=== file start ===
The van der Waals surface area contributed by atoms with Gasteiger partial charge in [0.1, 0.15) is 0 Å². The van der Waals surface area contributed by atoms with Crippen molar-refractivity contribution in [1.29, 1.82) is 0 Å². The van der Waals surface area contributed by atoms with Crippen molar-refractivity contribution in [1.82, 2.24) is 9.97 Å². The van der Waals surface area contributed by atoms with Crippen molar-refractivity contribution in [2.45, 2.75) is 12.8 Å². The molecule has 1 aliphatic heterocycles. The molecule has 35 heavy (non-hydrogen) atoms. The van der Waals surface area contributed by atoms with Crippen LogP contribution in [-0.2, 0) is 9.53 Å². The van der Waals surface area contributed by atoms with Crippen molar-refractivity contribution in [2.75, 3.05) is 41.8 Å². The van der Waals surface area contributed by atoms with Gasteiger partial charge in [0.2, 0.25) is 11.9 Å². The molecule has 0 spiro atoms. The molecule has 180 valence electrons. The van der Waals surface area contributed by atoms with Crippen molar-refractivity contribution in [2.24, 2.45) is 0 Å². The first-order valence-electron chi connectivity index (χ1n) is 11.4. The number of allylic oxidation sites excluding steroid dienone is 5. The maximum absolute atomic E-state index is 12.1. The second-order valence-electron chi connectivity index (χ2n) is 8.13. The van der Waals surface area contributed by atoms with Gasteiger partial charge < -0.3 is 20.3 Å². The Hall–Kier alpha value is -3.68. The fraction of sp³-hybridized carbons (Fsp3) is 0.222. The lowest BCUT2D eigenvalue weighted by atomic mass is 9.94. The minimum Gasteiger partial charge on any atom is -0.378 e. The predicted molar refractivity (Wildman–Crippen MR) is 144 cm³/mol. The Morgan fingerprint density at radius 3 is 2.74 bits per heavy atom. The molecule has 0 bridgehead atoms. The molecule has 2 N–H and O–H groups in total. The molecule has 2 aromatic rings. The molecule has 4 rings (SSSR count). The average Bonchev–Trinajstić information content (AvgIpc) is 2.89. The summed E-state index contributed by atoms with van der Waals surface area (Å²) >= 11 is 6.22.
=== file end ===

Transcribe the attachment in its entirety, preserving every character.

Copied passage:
The van der Waals surface area contributed by atoms with Gasteiger partial charge in [0.1, 0.15) is 0 Å². The van der Waals surface area contributed by atoms with Crippen molar-refractivity contribution in [1.29, 1.82) is 0 Å². The van der Waals surface area contributed by atoms with Crippen molar-refractivity contribution in [1.82, 2.24) is 9.97 Å². The van der Waals surface area contributed by atoms with Crippen molar-refractivity contribution in [2.45, 2.75) is 12.8 Å². The molecule has 1 aliphatic heterocycles. The molecule has 35 heavy (non-hydrogen) atoms. The van der Waals surface area contributed by atoms with Crippen LogP contribution in [-0.2, 0) is 9.53 Å². The van der Waals surface area contributed by atoms with Crippen molar-refractivity contribution in [2.75, 3.05) is 41.8 Å². The van der Waals surface area contributed by atoms with Gasteiger partial charge in [0.2, 0.25) is 11.9 Å². The molecule has 0 spiro atoms. The molecule has 180 valence electrons. The van der Waals surface area contributed by atoms with Crippen molar-refractivity contribution in [2.24, 2.45) is 0 Å². The first-order valence-electron chi connectivity index (χ1n) is 11.4. The number of allylic oxidation sites excluding steroid dienone is 5. The maximum absolute atomic E-state index is 12.1. The second-order valence-electron chi connectivity index (χ2n) is 8.13. The van der Waals surface area contributed by atoms with Gasteiger partial charge < -0.3 is 20.3 Å². The Hall–Kier alpha value is -3.68. The fraction of sp³-hybridized carbons (Fsp3) is 0.222. The lowest BCUT2D eigenvalue weighted by atomic mass is 9.94. The minimum Gasteiger partial charge on any atom is -0.378 e. The predicted molar refractivity (Wildman–Crippen MR) is 144 cm³/mol. The Morgan fingerprint density at radius 3 is 2.74 bits per heavy atom. The molecule has 0 bridgehead atoms. The molecule has 2 N–H and O–H groups in total. The molecule has 2 aromatic rings. The molecule has 4 rings (SSSR count). The average Bonchev–Trinajstić information content (AvgIpc) is 2.89. The summed E-state index contributed by atoms with van der Waals surface area (Å²) >= 11 is 6.22.